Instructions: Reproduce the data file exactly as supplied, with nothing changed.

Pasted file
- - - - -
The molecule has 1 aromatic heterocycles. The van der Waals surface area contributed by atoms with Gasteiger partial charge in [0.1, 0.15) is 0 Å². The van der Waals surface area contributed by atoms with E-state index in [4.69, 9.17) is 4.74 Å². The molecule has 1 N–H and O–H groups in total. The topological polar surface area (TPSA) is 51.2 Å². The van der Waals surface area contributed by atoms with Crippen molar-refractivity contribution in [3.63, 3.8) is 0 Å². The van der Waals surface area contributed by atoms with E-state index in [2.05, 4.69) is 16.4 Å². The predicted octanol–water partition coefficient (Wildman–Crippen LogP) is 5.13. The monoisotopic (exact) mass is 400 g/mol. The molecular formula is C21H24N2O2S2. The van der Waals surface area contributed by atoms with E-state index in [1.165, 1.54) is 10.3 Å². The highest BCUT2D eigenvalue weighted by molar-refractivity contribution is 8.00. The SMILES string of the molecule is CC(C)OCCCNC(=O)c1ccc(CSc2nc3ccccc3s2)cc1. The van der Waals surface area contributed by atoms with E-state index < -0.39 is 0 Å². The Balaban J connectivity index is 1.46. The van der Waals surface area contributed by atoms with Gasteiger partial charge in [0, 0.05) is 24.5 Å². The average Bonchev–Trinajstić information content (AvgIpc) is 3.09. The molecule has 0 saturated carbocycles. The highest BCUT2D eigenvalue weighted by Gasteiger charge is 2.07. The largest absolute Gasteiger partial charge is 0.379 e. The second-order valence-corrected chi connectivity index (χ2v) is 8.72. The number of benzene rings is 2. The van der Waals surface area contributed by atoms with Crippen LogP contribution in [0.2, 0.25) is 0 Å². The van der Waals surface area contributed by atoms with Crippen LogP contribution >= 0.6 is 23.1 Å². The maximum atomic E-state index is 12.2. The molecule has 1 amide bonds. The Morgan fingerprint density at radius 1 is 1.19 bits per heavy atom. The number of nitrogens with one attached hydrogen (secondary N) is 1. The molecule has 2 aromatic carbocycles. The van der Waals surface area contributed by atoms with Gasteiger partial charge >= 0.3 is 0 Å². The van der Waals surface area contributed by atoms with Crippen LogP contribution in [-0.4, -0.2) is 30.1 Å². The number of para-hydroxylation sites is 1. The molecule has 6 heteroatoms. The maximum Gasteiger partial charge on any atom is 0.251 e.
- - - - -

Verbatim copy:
The molecule has 1 aromatic heterocycles. The van der Waals surface area contributed by atoms with Gasteiger partial charge in [0.1, 0.15) is 0 Å². The van der Waals surface area contributed by atoms with E-state index in [4.69, 9.17) is 4.74 Å². The molecule has 1 N–H and O–H groups in total. The topological polar surface area (TPSA) is 51.2 Å². The van der Waals surface area contributed by atoms with Crippen molar-refractivity contribution in [3.63, 3.8) is 0 Å². The van der Waals surface area contributed by atoms with E-state index in [2.05, 4.69) is 16.4 Å². The predicted octanol–water partition coefficient (Wildman–Crippen LogP) is 5.13. The monoisotopic (exact) mass is 400 g/mol. The molecular formula is C21H24N2O2S2. The van der Waals surface area contributed by atoms with E-state index in [1.165, 1.54) is 10.3 Å². The highest BCUT2D eigenvalue weighted by molar-refractivity contribution is 8.00. The SMILES string of the molecule is CC(C)OCCCNC(=O)c1ccc(CSc2nc3ccccc3s2)cc1. The van der Waals surface area contributed by atoms with E-state index < -0.39 is 0 Å². The Balaban J connectivity index is 1.46. The van der Waals surface area contributed by atoms with Gasteiger partial charge in [0, 0.05) is 24.5 Å². The average Bonchev–Trinajstić information content (AvgIpc) is 3.09. The molecule has 0 saturated carbocycles. The highest BCUT2D eigenvalue weighted by Gasteiger charge is 2.07. The largest absolute Gasteiger partial charge is 0.379 e. The second-order valence-corrected chi connectivity index (χ2v) is 8.72. The number of benzene rings is 2. The van der Waals surface area contributed by atoms with Crippen LogP contribution in [0.2, 0.25) is 0 Å². The van der Waals surface area contributed by atoms with Crippen LogP contribution >= 0.6 is 23.1 Å². The maximum atomic E-state index is 12.2. The molecule has 1 amide bonds. The Morgan fingerprint density at radius 1 is 1.19 bits per heavy atom. The number of nitrogens with one attached hydrogen (secondary N) is 1. The molecule has 2 aromatic carbocycles. The van der Waals surface area contributed by atoms with Gasteiger partial charge >= 0.3 is 0 Å². The van der Waals surface area contributed by atoms with Crippen LogP contribution in [-0.4, -0.2) is 30.1 Å². The number of para-hydroxylation sites is 1. The molecule has 6 heteroatoms. The maximum Gasteiger partial charge on any atom is 0.251 e.